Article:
Categories: world

Air pollution causes seven million premature deaths each year, showing data from the World Health Organization

Exposure to toxic air both indoors and outdoors kills approximately 600,000 children under 15 years each year, warns the World…

Exposure to toxic air both indoors and outdoors kills approximately 600,000 children under 15 years each year, warns the World Health Organization.

Data from the United Nations Health Body show that 93 percent of children under the age of 15 – a full 1.8 billion youth, including 630 million under five years of age – breathe dangerous contaminated air.

Air is the worst in western districts as pollution targets Hong Kong

This has tragic consequences: alone in 2016 about 600,000 children were killed by acute lower respiratory tract infections caused by contaminated air, the WHO report noted.

“Contaminated air poisons millions of children and destroys their lives,” says WHO chief Tedros Adhanom Ghebreyesus. “This is unexplained. Every child should be able to breathe in clean air so that they can grow and fulfill their full potential.”

According to WHO data, more than nine out of 10 people breathe hazardous toxic air on the planet and causes approximately seven million premature deaths each year.

Air pollution is particularly dangerous for children and accounts for almost one death among children under five worldwide, the report found.

WHO study, which examined the health duty of children who breathe health hazardous levels of air and air pollution, focusing on hazardous particulate material with a diameter of less than 2.5 microns (PM2.5).

These include toxins like sulphate and black carbon which pose the greatest health risks, as they may penetrate deep into the lungs or cardiovascular system.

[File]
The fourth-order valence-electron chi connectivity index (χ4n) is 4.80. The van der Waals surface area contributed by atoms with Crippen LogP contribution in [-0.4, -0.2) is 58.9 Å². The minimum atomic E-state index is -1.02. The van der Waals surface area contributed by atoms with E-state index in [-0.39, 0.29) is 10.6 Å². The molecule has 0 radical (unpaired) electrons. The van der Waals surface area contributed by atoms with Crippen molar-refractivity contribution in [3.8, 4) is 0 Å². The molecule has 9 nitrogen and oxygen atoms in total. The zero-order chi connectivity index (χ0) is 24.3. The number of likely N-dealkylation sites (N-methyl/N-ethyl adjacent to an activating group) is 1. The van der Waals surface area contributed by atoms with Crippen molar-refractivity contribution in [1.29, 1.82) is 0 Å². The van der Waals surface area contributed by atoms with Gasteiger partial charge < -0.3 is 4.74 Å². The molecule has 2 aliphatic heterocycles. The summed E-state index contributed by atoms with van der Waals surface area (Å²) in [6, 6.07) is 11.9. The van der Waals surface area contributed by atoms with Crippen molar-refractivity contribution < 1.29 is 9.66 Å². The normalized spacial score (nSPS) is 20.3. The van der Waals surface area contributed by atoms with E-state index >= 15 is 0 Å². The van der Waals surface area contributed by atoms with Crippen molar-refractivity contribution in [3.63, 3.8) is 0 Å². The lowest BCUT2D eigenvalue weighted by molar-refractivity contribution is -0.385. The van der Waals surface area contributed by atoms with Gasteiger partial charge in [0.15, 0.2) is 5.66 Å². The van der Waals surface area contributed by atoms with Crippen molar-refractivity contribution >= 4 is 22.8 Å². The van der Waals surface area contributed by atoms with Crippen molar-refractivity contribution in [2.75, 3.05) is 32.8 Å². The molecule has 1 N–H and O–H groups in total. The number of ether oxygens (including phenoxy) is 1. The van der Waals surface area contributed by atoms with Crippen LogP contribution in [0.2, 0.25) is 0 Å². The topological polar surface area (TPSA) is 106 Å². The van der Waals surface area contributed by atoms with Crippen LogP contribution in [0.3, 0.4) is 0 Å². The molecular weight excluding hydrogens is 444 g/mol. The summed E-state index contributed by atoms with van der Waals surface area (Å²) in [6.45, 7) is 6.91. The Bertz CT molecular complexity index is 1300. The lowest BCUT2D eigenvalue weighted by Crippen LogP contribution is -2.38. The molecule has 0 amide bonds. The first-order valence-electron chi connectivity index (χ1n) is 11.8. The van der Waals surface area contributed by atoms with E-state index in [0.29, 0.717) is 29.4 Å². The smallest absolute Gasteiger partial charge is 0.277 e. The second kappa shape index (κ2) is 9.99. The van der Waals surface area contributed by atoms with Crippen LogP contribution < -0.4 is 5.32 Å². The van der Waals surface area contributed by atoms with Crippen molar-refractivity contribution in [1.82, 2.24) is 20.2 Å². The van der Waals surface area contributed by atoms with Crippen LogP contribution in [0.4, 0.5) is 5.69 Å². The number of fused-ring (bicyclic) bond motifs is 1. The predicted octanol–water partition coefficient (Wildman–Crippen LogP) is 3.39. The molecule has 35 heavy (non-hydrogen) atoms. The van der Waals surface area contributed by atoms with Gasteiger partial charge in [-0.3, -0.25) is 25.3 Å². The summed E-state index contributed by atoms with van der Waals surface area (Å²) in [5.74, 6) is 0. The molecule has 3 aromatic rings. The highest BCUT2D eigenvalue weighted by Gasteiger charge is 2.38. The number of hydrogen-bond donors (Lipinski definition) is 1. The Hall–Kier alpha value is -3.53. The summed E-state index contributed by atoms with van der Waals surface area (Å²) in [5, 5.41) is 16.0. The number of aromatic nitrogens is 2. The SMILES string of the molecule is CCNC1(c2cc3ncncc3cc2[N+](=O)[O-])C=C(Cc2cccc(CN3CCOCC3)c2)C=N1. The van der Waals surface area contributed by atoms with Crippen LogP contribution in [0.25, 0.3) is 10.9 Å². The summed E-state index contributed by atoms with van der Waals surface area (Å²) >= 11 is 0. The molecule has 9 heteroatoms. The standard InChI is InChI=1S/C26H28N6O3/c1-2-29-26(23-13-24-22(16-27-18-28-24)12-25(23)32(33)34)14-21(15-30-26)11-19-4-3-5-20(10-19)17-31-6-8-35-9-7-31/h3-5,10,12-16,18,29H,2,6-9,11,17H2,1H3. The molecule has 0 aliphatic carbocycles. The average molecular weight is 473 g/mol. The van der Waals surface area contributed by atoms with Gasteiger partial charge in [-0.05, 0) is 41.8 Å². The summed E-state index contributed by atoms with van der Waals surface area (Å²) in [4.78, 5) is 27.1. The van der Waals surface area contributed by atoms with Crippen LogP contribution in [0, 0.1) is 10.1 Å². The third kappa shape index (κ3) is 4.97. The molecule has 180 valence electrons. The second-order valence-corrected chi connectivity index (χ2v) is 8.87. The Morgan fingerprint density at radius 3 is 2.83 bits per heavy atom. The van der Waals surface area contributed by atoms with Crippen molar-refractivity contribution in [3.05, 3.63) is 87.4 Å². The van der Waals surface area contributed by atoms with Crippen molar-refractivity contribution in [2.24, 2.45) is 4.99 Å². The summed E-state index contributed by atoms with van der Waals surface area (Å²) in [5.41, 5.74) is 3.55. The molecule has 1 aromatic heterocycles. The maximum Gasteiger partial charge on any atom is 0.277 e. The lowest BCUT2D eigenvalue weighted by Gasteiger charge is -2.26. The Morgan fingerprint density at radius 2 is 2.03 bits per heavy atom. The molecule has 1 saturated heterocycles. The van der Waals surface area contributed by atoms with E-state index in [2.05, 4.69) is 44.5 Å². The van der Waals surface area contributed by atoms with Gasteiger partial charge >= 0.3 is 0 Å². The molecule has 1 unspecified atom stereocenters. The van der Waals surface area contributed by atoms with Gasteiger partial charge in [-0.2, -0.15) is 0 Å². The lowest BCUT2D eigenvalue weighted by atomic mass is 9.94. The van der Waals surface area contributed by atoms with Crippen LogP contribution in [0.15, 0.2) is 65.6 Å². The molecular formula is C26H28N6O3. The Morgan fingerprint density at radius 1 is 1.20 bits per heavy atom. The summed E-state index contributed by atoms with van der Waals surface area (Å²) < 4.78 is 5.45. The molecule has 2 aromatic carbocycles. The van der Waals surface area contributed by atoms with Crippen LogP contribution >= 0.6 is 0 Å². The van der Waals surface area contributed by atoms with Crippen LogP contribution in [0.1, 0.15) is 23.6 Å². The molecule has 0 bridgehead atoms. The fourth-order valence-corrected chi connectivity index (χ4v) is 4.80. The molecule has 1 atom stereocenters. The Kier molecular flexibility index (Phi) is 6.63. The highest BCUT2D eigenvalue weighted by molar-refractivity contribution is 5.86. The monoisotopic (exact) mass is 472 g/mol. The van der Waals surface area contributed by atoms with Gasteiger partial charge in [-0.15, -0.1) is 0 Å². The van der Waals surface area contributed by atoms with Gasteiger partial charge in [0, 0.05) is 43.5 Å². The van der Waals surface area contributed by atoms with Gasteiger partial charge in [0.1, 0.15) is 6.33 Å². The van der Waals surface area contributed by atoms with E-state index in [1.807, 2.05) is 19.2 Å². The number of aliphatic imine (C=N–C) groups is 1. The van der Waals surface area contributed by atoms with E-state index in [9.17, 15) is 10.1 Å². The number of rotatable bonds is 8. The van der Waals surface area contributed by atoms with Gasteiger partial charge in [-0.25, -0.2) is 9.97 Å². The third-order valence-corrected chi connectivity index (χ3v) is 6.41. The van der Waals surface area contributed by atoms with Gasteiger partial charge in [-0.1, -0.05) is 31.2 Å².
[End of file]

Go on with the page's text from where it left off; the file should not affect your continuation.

1 million deaths and 38 billion dollars lost: the price of China’s air pollution

The report found that childr but in poorer countries is far more vulnerable, with full 98 percent of all children under five in low and middle income countries exposed to PM2. 5 levels of WHO guidelines for air quality.

It compares to 52 percent In high-income countries, WHO says.

Overall, household air pollution from cooking and air pollution causes more than half of all cases of acute lower respiratory infections of young children in low and middle income countries, WHO says.

The report, launched prior to the WHO First World Conference on Air Pollution and Health, revealed that when pregnant women are exposed to contaminated air, they are more prone to premature birth and have small children with low birth weight .

It was found that children are often more exposed to air pollution, as they breathe faster than adults, thus absorbing more pollutants at a time when their brains and bodies are still developing.

T Hello, you also live closer to the Earth, where a number of pollutants reach peak concentrations, WHO says that newborns and young children are also more susceptible to air pollution in households using polluting fuels for cooking, heating and lighting. [19659002]

Air pollution can affect the child’s development and cognitive ability and may trigger asthma and childhood crayfish, WHO says.

Children who have been exposed to high air pollution may also be at greater risk for chronic diseases such as cardiovascular disease later in life.

“Air pollution spills our children’s brains and affects their health more than we suspected,” warns Maria Neira, Head of the WHO Department for Public Health and the Environment

The United Nations Health Body requires a switching the switch to clean cooking and heating fuels, and to promote cleaner transport, lower emissions, one

“The world needs to reduce the overthrow we have on fossil [fuel] and accelerate to pure renewable energy,” Neira says.

Share
Published by
Faela